When you reflect on your experience, you make some meaning. It stuns you!
I visited Aurangabad. The garden outside the airport was well maintained, and green.
The driver said that Ghrushneshwar, one of the twelve Jyotirlingas, temple was just about 30 min drive so we decided to visit. On our way and soon after we left the city behind, we sighted the Daulatabad fort. This is where Mohammed Tughlak moved his capital. The entire area was lush green. With everybody talking about the drought in Marathwada, I did not expect to see greenery anywhere. Pleasant surprise.
The driver drove us to Bhadramaruti Mandir. He parked our car about 300 feet away from the temple. I removed my shoes in the car and walked barefoot. That was a terrible thing to do. Stones sharp and small were strewn all the way. For a city born person like me, unaccustomed to walking barefoot, it was quite a punishment.
This is what wikipedia says about Bharamaruti temple: ‘In ancient times the Khuldabad was known as Bhadravati and the ruler was a noble king named Bhadrasena, who was an ardent devotee of Rama and used to sing songs in His praise. One day Hanumanji descended in the place, listening to the devotional songs sung in praise of Rama. He was mesmerized and without his knowledge took a reclining posture – called ‘Bhava-samadhi’ (Bhava samadhi is a yogic posture). King Bhadrasen, when he had finished his song, was astonished to find Hanuman in Samadhi before him. He requested Hanuman to reside there forever and bless his and Lord Rama’s devotees.’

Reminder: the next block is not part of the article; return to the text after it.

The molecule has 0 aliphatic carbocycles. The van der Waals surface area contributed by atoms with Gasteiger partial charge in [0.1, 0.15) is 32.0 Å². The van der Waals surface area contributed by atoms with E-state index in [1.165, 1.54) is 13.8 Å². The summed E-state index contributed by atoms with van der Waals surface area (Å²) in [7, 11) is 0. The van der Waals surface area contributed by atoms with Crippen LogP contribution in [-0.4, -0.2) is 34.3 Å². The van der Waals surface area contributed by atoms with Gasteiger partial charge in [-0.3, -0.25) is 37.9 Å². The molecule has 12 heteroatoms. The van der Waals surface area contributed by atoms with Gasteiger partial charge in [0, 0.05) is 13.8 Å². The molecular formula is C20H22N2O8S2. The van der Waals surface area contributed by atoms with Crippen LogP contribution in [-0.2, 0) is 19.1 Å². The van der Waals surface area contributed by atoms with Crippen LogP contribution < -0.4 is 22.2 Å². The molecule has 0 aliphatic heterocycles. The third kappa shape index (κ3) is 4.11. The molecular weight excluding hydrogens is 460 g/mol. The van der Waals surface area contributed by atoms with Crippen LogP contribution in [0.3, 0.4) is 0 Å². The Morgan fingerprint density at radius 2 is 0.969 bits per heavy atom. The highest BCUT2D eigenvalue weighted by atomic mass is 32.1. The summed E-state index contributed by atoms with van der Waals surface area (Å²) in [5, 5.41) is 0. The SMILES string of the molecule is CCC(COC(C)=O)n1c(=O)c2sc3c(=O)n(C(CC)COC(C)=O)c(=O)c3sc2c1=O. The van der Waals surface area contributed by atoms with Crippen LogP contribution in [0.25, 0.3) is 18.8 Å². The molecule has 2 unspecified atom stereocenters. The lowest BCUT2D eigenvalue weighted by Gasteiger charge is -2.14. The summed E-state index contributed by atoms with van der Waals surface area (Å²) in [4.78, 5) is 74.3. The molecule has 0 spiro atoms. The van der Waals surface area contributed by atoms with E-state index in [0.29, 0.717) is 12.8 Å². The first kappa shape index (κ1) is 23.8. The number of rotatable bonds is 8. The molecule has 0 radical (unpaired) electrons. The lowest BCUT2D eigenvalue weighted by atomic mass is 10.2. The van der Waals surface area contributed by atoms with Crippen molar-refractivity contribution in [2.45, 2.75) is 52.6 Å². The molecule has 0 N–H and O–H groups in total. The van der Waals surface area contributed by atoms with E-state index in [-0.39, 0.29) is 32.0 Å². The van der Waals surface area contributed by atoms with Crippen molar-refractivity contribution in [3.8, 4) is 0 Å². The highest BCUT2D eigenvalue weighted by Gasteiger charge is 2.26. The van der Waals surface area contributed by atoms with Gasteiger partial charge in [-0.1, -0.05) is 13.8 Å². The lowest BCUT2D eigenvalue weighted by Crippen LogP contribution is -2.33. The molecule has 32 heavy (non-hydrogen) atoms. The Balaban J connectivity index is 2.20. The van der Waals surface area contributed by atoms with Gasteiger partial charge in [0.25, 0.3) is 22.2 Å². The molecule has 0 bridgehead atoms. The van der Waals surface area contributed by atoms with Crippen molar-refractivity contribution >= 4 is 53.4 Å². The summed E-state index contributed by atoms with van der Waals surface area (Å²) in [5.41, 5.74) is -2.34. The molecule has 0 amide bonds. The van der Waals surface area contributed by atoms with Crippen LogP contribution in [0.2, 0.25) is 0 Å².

As I approached the temple, I entered a pandal where this group was singing bhajans [devotional songs].
I thought that they must have come there to thank the lord for satisfying their wishes. I was wrong! Or perhaps for praying to grant their wishes. I was wrong!! They had walked 80 kms in two days from Nandgaon near Nashik to offer prayers. Why all the way so far, I asked. “We do not have any purpose except offering our ‘bhakti’ [devotion]” they said. Only to sing Bhajan and offer they walked 80 Kms! For a city born this was another jolt!!
On our way back, the driver told us that we were passing Khuldabad, and that Aurangzeb’s tomb was in Khuldabad. Why was it named Khuldabad, I asked our driver, Raees. He did not know. But Google knows! I searched. ‘Aurangzeb, was described in official writings by the posthumous title of Khuld-makan (‘He whose abode is in eternity’).’…. [The Kabr] was erected by the Nizam at the request of Lord Curzon, then Viceroy of India (who was shocked by the simplicity of the tomb) in the year 1911.
The ‘darshan’ of Ghrushneshwar temple was not-so-happy experience. There was a big rush. It appeared that the devotees had come from the Rajasthan. Long queue for darshan. There were barricades. And also dirt all the way. People standing near our car said ‘They have come from Nashik, after the Kumbh-mela.’ I decided not to stand in queue and go inside temple.
‘Simplicity, surrender and devotion’ was the divine message I received from this visit. It was delivered through the old men from Nandgaon who did not come to the temple to ask for favours from the Lord. It was delivered by the knowledge of history. Aurangzeb died in Ahmednagar but had chosen Khuldabad as his burial place. Reason? He wanted his burial place to be near the dargah of his ‘guru’ Sheikh Zainuddin.
Old Hindu penniless devotees, alive and singing, and a dead Moghul Emperor – both chose to be at the feet of their respective Lords.
Yes, I got the message, my Lord!!
Vivek S Patwardhan
NOTE: All my photographs. Except the photograph of Aurangzeb’s tomb – courtesy internet.